Head Above is put together so well that we don’t need to know the ins and outs to empathize. The project is for anyone trying to survive, which, at last check, is pretty much all of us. There’s no better album to summarize 2021; a year where we were all just trying to stay afloat. DijahSB feels us and they have the cure for what ails us. — M.S.| Listen on Apple Music

    Ka – A Martyr’s Reward

    When’s the last time you took a trip to Brooklyn? Not important. All you need to know is the gentrified borough you hear about isn’t the one Ka inhabits. The Brownsville representer’s latest, A Martyr’s Reward, sounds like a Blaxploitation flick with a rapper attached — not in subject matter, but the actual music. Soulful while sparse, with nary a drum on any of its 13 songs, Ka’s laidback flow finds a home.

    Ka’s gift is his observational eye, effortlessly putting words together to describe his neighborhood, family, childhood, Black history, and the violence that informs it all. Continuing his run of underappreciated and undervalued gems, if this is your first time hearing Ka’s name, A Martyr’s Reward is the perfect opportunity to give his music a listen. — M.S. | Listen on Apple Music

    Mach-Hommy – Balens Cho (Hot Candles)

    Mach Hommy’s whole thing is mystery. Balens Cho isn’t what one expects after earlier releases like Pray for Haiti (one of the best albums of 2021), as it’s less autobiographical and more about Mach remaking the world into a better place. “Self Luh” is a message we all need, and it doesn’t come off as corny or forced because the album builds to the moment.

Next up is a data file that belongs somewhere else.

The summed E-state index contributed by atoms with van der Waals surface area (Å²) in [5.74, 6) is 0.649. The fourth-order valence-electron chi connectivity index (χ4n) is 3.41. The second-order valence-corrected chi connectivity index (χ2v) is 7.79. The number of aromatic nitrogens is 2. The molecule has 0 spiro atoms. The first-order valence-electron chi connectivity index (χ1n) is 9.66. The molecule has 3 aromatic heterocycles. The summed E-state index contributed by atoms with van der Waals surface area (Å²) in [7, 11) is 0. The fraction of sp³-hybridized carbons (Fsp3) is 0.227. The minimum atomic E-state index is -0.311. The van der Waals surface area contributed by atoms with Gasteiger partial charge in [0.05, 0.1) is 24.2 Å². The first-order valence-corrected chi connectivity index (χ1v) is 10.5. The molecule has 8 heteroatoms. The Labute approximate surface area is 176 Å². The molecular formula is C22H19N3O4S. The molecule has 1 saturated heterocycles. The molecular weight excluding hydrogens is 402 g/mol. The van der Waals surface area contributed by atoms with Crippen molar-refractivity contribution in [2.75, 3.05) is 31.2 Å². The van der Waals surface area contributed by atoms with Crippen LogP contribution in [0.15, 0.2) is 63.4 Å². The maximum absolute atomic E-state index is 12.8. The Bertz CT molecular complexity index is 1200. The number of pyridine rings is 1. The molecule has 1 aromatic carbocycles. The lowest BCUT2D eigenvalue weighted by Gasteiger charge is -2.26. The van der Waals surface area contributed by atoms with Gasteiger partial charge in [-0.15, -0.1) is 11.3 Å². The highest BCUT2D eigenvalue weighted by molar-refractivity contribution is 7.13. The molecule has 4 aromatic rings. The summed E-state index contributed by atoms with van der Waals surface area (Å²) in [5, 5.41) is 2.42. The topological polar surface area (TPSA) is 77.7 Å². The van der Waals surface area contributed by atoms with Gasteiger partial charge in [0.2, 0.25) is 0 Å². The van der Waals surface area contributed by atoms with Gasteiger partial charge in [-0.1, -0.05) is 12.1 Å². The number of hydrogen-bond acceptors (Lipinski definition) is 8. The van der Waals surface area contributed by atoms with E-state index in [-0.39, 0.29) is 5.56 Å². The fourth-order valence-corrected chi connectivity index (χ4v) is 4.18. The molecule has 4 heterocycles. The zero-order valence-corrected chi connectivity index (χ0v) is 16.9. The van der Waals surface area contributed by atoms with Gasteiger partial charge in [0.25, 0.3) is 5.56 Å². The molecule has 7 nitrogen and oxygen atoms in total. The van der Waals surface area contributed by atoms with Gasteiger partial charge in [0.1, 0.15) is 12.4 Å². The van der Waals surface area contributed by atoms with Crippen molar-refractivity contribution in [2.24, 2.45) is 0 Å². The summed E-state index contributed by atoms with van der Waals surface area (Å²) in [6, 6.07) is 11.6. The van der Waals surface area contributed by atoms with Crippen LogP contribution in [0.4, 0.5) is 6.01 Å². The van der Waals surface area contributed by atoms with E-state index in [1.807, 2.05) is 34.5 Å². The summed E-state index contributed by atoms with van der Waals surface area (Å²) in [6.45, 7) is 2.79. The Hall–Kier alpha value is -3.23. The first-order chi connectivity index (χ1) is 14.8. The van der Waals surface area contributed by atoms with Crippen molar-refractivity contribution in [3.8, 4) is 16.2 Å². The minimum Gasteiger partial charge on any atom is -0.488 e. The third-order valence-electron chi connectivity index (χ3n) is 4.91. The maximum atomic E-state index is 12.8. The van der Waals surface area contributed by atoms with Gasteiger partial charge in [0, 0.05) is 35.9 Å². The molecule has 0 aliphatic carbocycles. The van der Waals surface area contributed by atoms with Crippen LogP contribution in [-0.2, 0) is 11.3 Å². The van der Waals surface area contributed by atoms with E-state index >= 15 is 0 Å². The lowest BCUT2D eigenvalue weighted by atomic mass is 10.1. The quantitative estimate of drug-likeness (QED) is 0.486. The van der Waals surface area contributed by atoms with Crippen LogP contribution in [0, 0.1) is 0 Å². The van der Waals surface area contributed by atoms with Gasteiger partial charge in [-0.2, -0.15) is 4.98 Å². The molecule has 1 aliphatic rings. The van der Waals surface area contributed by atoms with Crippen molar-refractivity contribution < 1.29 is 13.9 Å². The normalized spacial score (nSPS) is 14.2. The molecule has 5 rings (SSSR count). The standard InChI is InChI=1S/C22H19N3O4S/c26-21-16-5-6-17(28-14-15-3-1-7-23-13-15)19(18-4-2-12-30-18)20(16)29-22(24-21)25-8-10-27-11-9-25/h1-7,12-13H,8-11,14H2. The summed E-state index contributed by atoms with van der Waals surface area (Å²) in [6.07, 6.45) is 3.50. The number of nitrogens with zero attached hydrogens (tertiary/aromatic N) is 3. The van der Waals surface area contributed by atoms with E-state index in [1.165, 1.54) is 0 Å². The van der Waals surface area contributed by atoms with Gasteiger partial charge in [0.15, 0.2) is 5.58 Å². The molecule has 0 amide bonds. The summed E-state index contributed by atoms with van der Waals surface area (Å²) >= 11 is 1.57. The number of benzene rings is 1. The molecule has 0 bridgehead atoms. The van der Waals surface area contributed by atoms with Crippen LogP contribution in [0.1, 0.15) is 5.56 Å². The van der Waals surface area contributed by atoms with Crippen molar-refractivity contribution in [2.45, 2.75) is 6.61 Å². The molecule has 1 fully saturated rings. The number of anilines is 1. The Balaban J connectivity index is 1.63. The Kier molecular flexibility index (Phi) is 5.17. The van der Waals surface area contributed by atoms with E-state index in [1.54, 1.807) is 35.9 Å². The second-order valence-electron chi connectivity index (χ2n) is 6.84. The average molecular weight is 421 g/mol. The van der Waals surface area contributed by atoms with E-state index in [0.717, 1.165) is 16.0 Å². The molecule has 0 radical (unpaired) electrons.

Mach relays things he’s seen or wisdom given to him from others, and presses upon the importance of spreading that information. There’s an “each one, teach one” vibe, but steeped in East Coast beats and never forces itself upon the listener. It’s just Mach showing there’s not much he can’t do when it comes to music. — M.S. | Listen on Apple Music

    Moor Mother and billy woods – BRASS

    Teaming Philly poet and activist Moor Mother with one half of New York City duo Armand Hammer, BRASS was technically released in late 2020, but its pairing of spacy, jazz-infused production with non-linear rhymes steeped in Black history and Afrofuturism remained just as relevant in 2021.